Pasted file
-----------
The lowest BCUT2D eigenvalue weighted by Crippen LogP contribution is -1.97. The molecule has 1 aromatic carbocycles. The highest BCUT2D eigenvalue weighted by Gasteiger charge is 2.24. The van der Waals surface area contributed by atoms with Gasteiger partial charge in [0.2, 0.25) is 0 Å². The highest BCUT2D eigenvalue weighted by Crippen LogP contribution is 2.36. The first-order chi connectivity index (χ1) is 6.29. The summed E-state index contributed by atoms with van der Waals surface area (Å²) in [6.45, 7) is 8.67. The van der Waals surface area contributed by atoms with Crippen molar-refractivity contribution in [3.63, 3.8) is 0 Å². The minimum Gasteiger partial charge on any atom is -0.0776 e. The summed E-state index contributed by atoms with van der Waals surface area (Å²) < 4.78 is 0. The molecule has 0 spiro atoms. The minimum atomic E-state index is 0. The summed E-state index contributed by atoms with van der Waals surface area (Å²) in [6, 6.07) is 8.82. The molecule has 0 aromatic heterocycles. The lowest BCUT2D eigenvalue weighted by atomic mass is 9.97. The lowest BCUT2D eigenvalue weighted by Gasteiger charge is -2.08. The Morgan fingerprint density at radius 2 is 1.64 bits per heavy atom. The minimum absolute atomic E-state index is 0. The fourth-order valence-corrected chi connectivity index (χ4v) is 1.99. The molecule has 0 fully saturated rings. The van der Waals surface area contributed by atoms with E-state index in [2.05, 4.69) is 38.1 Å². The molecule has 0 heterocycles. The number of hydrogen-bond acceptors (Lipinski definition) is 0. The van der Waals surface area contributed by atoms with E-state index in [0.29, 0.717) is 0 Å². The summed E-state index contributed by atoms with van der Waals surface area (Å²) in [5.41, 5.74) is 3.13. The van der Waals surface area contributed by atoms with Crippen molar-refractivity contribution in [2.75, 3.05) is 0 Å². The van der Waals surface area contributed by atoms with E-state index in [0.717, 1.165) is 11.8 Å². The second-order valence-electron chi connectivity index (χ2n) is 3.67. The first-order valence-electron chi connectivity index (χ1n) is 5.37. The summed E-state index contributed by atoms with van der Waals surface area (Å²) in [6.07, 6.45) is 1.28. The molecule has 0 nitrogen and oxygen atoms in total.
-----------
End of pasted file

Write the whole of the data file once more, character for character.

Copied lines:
The lowest BCUT2D eigenvalue weighted by Crippen LogP contribution is -1.97. The molecule has 1 aromatic carbocycles. The highest BCUT2D eigenvalue weighted by Gasteiger charge is 2.24. The van der Waals surface area contributed by atoms with Gasteiger partial charge in [0.2, 0.25) is 0 Å². The highest BCUT2D eigenvalue weighted by Crippen LogP contribution is 2.36. The first-order chi connectivity index (χ1) is 6.29. The summed E-state index contributed by atoms with van der Waals surface area (Å²) in [6.45, 7) is 8.67. The van der Waals surface area contributed by atoms with Crippen molar-refractivity contribution in [3.63, 3.8) is 0 Å². The minimum Gasteiger partial charge on any atom is -0.0776 e. The summed E-state index contributed by atoms with van der Waals surface area (Å²) < 4.78 is 0. The molecule has 0 spiro atoms. The minimum atomic E-state index is 0. The summed E-state index contributed by atoms with van der Waals surface area (Å²) in [6, 6.07) is 8.82. The molecule has 0 aromatic heterocycles. The lowest BCUT2D eigenvalue weighted by atomic mass is 9.97. The lowest BCUT2D eigenvalue weighted by Gasteiger charge is -2.08. The Morgan fingerprint density at radius 2 is 1.64 bits per heavy atom. The minimum absolute atomic E-state index is 0. The fourth-order valence-corrected chi connectivity index (χ4v) is 1.99. The molecule has 0 fully saturated rings. The van der Waals surface area contributed by atoms with E-state index in [2.05, 4.69) is 38.1 Å². The molecule has 0 heterocycles. The number of hydrogen-bond acceptors (Lipinski definition) is 0. The van der Waals surface area contributed by atoms with E-state index in [0.29, 0.717) is 0 Å². The summed E-state index contributed by atoms with van der Waals surface area (Å²) in [5.41, 5.74) is 3.13. The van der Waals surface area contributed by atoms with Crippen molar-refractivity contribution in [2.75, 3.05) is 0 Å². The van der Waals surface area contributed by atoms with E-state index in [0.717, 1.165) is 11.8 Å². The second-order valence-electron chi connectivity index (χ2n) is 3.67. The first-order valence-electron chi connectivity index (χ1n) is 5.37. The summed E-state index contributed by atoms with van der Waals surface area (Å²) in [6.07, 6.45) is 1.28. The molecule has 0 nitrogen and oxygen atoms in total.